Written by Diana León-Espinoza, March 16th, 2015
“… if there is a greater harmonization or coordination among donors, it means that actually they can strengthen their ability to impose things on a developing country. They become kind of like a cartel”.
Prof. Stephen Brown comes from Montreal, Canada. He is a senior fellow at the Käte Hamburger Kolleg and a professor at the University of Ottawa. He studied Political Science with special interest in politics of development. Most of his work in recent years is related to African politics and African governments’ relations with donors. Now, he wants to focus more on the aid regime, which are the global policies, practices, and understandings around foreign aid.
Why did you choose your research field and topic of specialization in particular?
S.B: I initially wanted a career in developing cooperation. In fact, after my master’s I worked for four years for the United Nations Development Programme (UNDP). After I started my Ph.D., I had no intention of becoming an academic. I wanted to become a consultant in International Development. I changed my mind during my Ph.D. programme once I started to teach. I realized that I really liked the independence of academia and the ability to still do interesting things and go to different places.
At what point in your life did you realize that you want to be a researcher?
S.B: It was after I did the fieldwork for my Ph.D. in Kenya and Malawi. I really enjoy having my own research projects and setting my own agenda. I had the freedom to take a more critical approach, which I felt I didn’t have when my agenda was controlled by somebody else.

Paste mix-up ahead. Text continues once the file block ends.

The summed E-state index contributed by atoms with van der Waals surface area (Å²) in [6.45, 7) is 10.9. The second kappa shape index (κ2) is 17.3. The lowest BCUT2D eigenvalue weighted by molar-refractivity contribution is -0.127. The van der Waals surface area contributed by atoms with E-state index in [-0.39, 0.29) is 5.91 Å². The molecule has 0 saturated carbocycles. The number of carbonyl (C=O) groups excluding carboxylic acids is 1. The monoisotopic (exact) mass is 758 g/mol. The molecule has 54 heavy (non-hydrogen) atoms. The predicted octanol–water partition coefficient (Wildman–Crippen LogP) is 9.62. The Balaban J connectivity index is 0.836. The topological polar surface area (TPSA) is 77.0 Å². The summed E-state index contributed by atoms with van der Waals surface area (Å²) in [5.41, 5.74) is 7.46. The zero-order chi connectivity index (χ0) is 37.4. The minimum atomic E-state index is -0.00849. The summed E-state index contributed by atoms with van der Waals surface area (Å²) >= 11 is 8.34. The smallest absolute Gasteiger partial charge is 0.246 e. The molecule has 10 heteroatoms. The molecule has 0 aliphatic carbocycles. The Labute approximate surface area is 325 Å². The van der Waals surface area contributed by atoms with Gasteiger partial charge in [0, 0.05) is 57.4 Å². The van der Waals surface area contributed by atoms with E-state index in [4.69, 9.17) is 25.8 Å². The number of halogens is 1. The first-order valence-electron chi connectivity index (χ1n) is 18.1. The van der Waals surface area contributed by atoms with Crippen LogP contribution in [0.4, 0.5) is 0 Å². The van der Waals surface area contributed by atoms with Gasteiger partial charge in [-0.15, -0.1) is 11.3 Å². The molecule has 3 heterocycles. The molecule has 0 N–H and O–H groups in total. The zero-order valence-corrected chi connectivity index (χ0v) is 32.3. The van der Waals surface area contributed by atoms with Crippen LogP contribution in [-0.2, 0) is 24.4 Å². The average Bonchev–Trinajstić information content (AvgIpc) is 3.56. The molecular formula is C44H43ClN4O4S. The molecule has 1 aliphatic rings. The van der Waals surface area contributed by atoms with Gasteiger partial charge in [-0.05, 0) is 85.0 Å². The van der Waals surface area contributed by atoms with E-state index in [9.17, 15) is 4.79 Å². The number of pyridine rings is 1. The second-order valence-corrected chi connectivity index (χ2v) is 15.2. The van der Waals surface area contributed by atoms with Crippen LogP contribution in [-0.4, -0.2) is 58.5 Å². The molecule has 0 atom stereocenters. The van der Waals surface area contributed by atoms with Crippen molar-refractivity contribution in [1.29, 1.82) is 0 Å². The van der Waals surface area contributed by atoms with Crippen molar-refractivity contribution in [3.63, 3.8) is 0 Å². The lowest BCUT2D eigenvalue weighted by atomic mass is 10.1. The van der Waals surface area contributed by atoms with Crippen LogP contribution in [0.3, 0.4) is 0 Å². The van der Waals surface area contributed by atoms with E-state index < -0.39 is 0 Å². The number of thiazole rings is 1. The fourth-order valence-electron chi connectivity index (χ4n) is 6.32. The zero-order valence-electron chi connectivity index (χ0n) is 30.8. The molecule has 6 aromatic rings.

The other aspect that made me decided to be an academic was teaching. I discovered that I love teaching. Those two things made me decide to be an academic. Although I still keep a foot in practice by occasionally doing contracts, for instance with the UN, the Canadian government, or the OECD.
I guess if you teach is very important to research
S.B: Yes! There is a great link between teaching and research. My research enriches my teaching very much.
Why did you come to the Käte Hamburger Kolleg?
S.B: It was a great opportunity to dedicate more time to my own research. Also, it is a great opportunity to be somewhere different and interact with different people. It has been a new enriching experience, personally and professionally.
What would you say is interesting/capturing about your research topics?
S.B: I think they are really important. Hundreds of billions of dollars are spent every year on foreign aid. I am interested in the politics of it, the politics behind it, and the power relations that are involved in it. Most of the times it is all presented as very neutral, but it is not that simple.
Also, I am interested in new practices like those derive from the ‘Paris Declaration on Aid Effectiveness’. It all sounds very good, but how does it play out on the ground? For instance, if there is a greater harmonization or coordination among donors, it means that actually they can strengthen their ability to impose things on a developing country. They become kind of like a cartel. Which is very interesting when China and other donors come in and do not coordinate. That action increases the bargaining space of the developing countries because there is an alternative.
What I feel about cooperation is that sometimes it is presented as recipes for developing countries and there is not much interest in helping or improving the development of a country.
S.B: Often the donors prescribe the same economic policy everywhere. I am in favour of foreign aid, but I also recognize that foreign aid can be wasted and can be harmful. More doesn’t necessarily mean better.
Billions of dollars are dedicated to foreign aid, so it will be better if there will be a real impact. I think it can.
S.B: Yes, it certainly can have an important impact. Still, I am sceptical about donors’ intentions and discourses. In Canada, so much of what the government is saying about foreign aid is for the consumption of the Canadian public. It is all about projecting an image. Not about the quality or effectiveness of the foreign aid.